Posted In: Equality, Republicans, Congress, Social Justice at 11:40 AM | Permalink | Comments (1)
 
 
boehnergolf

Boehner Ducks Augusta Female-Membership Question

Unlike GOP colleagues, House Speaker won't comment

National media are reporting about how West Chester’s favorite son is avoiding taking a stand on whether women should be admitted into the Augusta National Golf Club.

As poll after poll shows the Republican Party lagging in support among female voters, various GOP politicians have spoken in favor of admitting women into the club, seeing it as an easy way to restore some goodwill with women. The all-male institution has been roundly criticized because it typically extends membership to the CEOs of IBM Corp., but hasn’t done so to its current leader, Ginni Rometty.

Among those who’ve recently said Augusta should admit female members are Mitt Romney, Newt Gingrich and John McCain. But not timid House Speaker John Boehner (R-West Chester).

Politico tried to ascertain Boehner’s stance on the issue last week, to no avail. The website reported:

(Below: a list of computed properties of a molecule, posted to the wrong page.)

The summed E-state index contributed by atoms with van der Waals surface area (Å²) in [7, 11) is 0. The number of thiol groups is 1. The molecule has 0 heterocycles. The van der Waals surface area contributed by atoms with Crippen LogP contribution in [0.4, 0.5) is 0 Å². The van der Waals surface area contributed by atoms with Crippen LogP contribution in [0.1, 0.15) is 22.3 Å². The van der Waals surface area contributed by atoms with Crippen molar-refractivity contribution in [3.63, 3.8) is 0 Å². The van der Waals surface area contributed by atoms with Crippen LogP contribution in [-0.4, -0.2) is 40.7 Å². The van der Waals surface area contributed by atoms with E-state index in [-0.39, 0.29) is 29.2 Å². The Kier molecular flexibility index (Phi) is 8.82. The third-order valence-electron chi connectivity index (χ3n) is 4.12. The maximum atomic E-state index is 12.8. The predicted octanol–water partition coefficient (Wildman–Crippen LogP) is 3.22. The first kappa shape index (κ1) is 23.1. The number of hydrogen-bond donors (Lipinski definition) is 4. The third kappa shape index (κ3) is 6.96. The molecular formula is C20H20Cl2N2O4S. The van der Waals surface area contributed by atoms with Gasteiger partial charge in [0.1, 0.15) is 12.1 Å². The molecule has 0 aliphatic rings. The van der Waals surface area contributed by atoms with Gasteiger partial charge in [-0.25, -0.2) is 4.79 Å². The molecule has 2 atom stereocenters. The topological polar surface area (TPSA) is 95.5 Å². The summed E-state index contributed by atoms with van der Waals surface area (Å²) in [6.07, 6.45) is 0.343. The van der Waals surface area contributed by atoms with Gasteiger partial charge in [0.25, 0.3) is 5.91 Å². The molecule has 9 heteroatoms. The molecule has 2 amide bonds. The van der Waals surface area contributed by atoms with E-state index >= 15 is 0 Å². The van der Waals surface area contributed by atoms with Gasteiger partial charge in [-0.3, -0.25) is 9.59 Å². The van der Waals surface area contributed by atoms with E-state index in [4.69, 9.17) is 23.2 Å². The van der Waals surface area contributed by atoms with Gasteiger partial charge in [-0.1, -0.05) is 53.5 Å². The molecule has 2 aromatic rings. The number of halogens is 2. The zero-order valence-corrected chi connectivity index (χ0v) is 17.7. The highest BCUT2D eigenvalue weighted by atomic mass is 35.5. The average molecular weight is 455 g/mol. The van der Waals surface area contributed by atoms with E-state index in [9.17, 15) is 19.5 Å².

Asked if Boehner thinks women should be permitted into Augusta, his spokesman Michael Steel said he has "never heard him discuss it." Pressed again, he demurred.
The Masters Golf Tournament is held annually at Augusta, Ga. This year’s event ended Sunday, with Bubba Watson emerging as the winner.

It seems like a fairly simple question to us. Either you think Augusta should open its membership or you don’t. What are you so afraid of, Mr. Boehner?

Romney has said, "If I were a member and if I could run Augusta, which isn't likely to happen, but of course I'd have women in Augusta."

Also, McCain tweeted last week, “Don't you think it's time Augusta National joined the 21st Century — or the 20th — and allowed women members?”

Another website, Talking Points Memo, gave a possible reason for Boehner’s reticence. It stated:

"That could be because Boehner — an avid golfer — is himself a member of an all-male golf club. The AP reported last year that Boehner has ‘been chided for his membership at Burning Tree, an all-male golf club in Maryland.”